In a few moments, I will sign two Executive orders. The first Executive order will create a new office called the White House Office of Faith-Based and Community Initiatives. The head of this office will report directly to me and be charged with important responsibilities. He will oversee our initiatives on this issue. He will make sure our Government, where it works with private groups, is fair and supportive. And he will highlight groups as national models so others can learn from them.

The second Executive order will clear away the bureaucratic barriers in several important agencies that make private groups hesitate to work with Government. It will establish centers in five agencies— Justice, HUD, HHS, Labor, and Education—to ensure greater cooperation between the Government and the independent sector. These centers will report back on regulatory barriers to working with nonprofit groups and make recommendations on how those barriers can be removed.

I have put this broad effort into the hands of two exceptional people—first, Steve Goldsmith, known as one of the most innovative mayors in America, who pioneered ways to promote community efforts. He will continue to advise me on these issues. And I have asked Steve to serve on the board of the Corporation for National Service. This organization has done some good work in mobilizing volunteers of all ages. I've asked Steve to report to me on how we can make the Corporation do better and to get help where it's most needed.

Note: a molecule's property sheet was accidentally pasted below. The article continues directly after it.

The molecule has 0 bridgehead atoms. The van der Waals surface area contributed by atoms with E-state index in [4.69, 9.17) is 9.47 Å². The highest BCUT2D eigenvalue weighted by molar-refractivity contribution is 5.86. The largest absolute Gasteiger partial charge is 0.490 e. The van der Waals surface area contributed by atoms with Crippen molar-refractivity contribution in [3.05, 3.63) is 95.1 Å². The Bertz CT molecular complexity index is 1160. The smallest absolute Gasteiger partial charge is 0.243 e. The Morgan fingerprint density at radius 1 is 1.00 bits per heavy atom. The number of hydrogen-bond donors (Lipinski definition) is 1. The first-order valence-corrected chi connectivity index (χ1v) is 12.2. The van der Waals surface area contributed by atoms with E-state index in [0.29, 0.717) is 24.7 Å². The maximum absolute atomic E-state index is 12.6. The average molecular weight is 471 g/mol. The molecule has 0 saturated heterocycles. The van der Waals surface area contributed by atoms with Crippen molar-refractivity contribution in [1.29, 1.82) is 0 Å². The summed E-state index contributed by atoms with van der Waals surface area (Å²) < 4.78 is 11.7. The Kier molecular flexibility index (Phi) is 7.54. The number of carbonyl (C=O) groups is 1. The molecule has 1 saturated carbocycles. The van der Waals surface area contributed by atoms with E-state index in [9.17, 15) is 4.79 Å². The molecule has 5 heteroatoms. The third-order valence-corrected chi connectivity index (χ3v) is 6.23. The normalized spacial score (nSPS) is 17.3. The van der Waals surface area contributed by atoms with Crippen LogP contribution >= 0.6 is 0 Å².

And secondly, Professor John DiIulio will head the new office I am announcing today. He is one of the most influential social entrepreneurs in America. I can't tell you how honored I am for him to leave his post in academia to join us. He is the author of a respected textbook on American Government. He has a servant's heart on the issues that we will confront. He's worked with disadvantaged children. He has been a major force in mobilizing the city of Philadelphia to support faith-based and community groups.

It's a fantastic team. I'm honored to have them on my team. I look forward to hearing from them, as well as I look forward to working with the people in this room and the social entrepreneurs all across America who've heard the universal call to love a neighbor like they'd like to be loved themselves, to exist and work hard, not out of the love of money but out of the love of their fellow human beings. I'm absolutely convinced the great fabric of the Nation exists in neighborhoods, amongst unsung heroes who do heroic acts on a daily and hourly basis. It's the fabric of the country that makes America unique. It is the power of promise that makes the future so promising—is the power of the missions that stand behind me.

This is an effort that will be an effort from now, the second week of my administration, to the last week of my administration, because I am confident that this initiative, when fully implemented, will help us realize the dream that America—its hopes, its promise, its greatness will extend its reach throughout every single neighborhood all across the land.

And now it is my honor to sign the two Executive orders.

NOTE: The President spoke at 10:55 a.m. in the Indian Treaty Room at the Dwight D. Eisenhower Executive Office Building. The Executive orders are listed in Appendix D at the end of this volume.

George W. Bush, Remarks on Signing Executive Orders With Respect to Faith-Based and Community Initiatives Online by Gerhard Peters and John T. Woolley, The American Presidency Project